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Dr Klaus Bung
68 Brantfell Road
© 2010 Klaus Bung
If a job's worth doing
The full proverb is "If a job's worth doing, it is worth doing well". It is customary in England to quote only the first half of a proverb and let the listener remember the other half. That is good native style. Similarly it is good and necessary for the language student to know many proverbs and to get used to recognising their abbreviated form. Otherwise there will be many remarks (and newspaper headlines) which he will not understand. Read more below.
2010-08-28: If a job's worth doing
I listened to The Archers, a soap opera on BBC Radio 4 which has been running daily since 1950.
Many different accents and styles of speaking are represented and it can be useful for foreigners to listen to this and get an impression of the wide variety of English spoken in England by native speakers of different social classes. Click here if you want to listen to the Archers or download the programme. I understand (= I have been told) that, even on the Internet, you can not listen to all BBC programmes in every part of the world, but I do no know where you can access these programmes and where you can't. So do try, but if you do not succeed, don't shoot me. I am ever so sorry.
I heard Susan, who is expecting important guests, in the village shop buying fresh coffee. She was shocked by the price (presumably she normally buys Nescafe) and then decided, with a sigh, to buy it anyway, saying (with a certain intonation): "Well, if a job's worth doing", to which Linda Snell, the other customer in the shop, responded: "Yes, I quite agree".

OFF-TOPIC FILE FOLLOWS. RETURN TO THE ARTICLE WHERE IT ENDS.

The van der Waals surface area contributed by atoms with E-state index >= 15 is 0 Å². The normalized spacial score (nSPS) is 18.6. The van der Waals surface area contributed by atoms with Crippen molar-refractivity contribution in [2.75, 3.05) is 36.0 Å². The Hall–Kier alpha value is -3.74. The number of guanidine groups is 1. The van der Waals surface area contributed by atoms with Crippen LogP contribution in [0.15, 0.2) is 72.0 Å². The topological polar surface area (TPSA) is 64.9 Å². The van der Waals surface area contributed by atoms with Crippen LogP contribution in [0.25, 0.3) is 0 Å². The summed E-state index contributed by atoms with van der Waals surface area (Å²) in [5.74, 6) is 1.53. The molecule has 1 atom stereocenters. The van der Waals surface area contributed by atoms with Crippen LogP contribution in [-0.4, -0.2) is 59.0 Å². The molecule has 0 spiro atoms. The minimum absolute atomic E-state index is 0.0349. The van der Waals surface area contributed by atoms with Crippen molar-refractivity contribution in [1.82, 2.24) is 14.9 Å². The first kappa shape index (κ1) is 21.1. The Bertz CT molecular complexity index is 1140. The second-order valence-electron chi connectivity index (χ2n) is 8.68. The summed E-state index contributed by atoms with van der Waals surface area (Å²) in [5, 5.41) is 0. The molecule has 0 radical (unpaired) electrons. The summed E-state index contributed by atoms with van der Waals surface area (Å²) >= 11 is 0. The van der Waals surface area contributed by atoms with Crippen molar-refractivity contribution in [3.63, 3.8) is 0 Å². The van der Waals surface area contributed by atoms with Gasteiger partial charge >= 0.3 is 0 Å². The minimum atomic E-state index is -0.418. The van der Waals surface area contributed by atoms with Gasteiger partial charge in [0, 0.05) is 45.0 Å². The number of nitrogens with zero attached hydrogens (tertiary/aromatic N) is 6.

If you have never heard this kind of exchange before, you might well be puzzled: Susan has not spoken a complete sentence, she has not made a statement. So what on earth is Linda agreeing to?
Explanation: The English have the habit of quoting only the first half of proverbs and common sayings. The other person knows the second half and responds to the complete virtual statement.
Susan was really saying: "If a job's worth doing, it is worth doing well." In her case, if it was worthwhile to invite her classy guests, then she might as well make sure that her dinner party is a success and buy the best food and drinks and "pull out all the stops" (= do her best) to make this dinner party a success, regardless of price.
Linda understood this from the few words that Susan said and expressed her agreement accordingly.
I searched Google for: "if a job's worth doing". I found
- an article in THE TIMES (London) entitled precisely "If a job's worth doing", and no more, which proves my point. Every reader of the Times will know the unspoken part of the headline
- a blog entitled exactly "If a job's worth doing"
- an article on home improvements also entitled "If a job's worth doing", but then giving the full proverb in the text. Home improvements and building work are a good area in which to apply this proverb.